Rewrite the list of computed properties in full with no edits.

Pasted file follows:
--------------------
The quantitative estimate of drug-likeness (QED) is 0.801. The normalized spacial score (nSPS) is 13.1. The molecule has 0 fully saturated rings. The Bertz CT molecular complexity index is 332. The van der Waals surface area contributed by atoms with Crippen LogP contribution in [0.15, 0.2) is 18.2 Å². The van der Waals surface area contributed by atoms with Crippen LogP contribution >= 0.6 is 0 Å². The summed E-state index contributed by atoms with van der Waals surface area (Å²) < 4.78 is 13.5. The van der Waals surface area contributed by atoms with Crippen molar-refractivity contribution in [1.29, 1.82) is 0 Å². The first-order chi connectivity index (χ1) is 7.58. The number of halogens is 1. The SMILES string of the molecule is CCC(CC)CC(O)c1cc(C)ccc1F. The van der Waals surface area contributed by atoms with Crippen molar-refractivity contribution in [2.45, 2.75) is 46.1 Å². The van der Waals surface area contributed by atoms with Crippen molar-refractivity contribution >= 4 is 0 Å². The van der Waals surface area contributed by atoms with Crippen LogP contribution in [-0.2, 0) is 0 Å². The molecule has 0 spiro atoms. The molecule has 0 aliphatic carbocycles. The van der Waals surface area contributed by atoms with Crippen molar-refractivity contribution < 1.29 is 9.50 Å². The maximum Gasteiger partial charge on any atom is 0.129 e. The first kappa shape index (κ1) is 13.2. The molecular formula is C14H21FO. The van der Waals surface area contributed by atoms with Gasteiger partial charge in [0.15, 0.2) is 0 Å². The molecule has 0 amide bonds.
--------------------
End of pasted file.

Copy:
The quantitative estimate of drug-likeness (QED) is 0.801. The normalized spacial score (nSPS) is 13.1. The molecule has 0 fully saturated rings. The Bertz CT molecular complexity index is 332. The van der Waals surface area contributed by atoms with Crippen LogP contribution in [0.15, 0.2) is 18.2 Å². The van der Waals surface area contributed by atoms with Crippen LogP contribution >= 0.6 is 0 Å². The summed E-state index contributed by atoms with van der Waals surface area (Å²) < 4.78 is 13.5. The van der Waals surface area contributed by atoms with Crippen molar-refractivity contribution in [1.29, 1.82) is 0 Å². The first-order chi connectivity index (χ1) is 7.58. The number of halogens is 1. The SMILES string of the molecule is CCC(CC)CC(O)c1cc(C)ccc1F. The van der Waals surface area contributed by atoms with Crippen molar-refractivity contribution in [2.45, 2.75) is 46.1 Å². The van der Waals surface area contributed by atoms with Crippen molar-refractivity contribution >= 4 is 0 Å². The van der Waals surface area contributed by atoms with Crippen LogP contribution in [-0.2, 0) is 0 Å². The molecule has 0 spiro atoms. The molecule has 0 aliphatic carbocycles. The van der Waals surface area contributed by atoms with Crippen molar-refractivity contribution < 1.29 is 9.50 Å². The maximum Gasteiger partial charge on any atom is 0.129 e. The first kappa shape index (κ1) is 13.2. The molecular formula is C14H21FO. The van der Waals surface area contributed by atoms with Gasteiger partial charge in [0.15, 0.2) is 0 Å². The molecule has 0 amide bonds.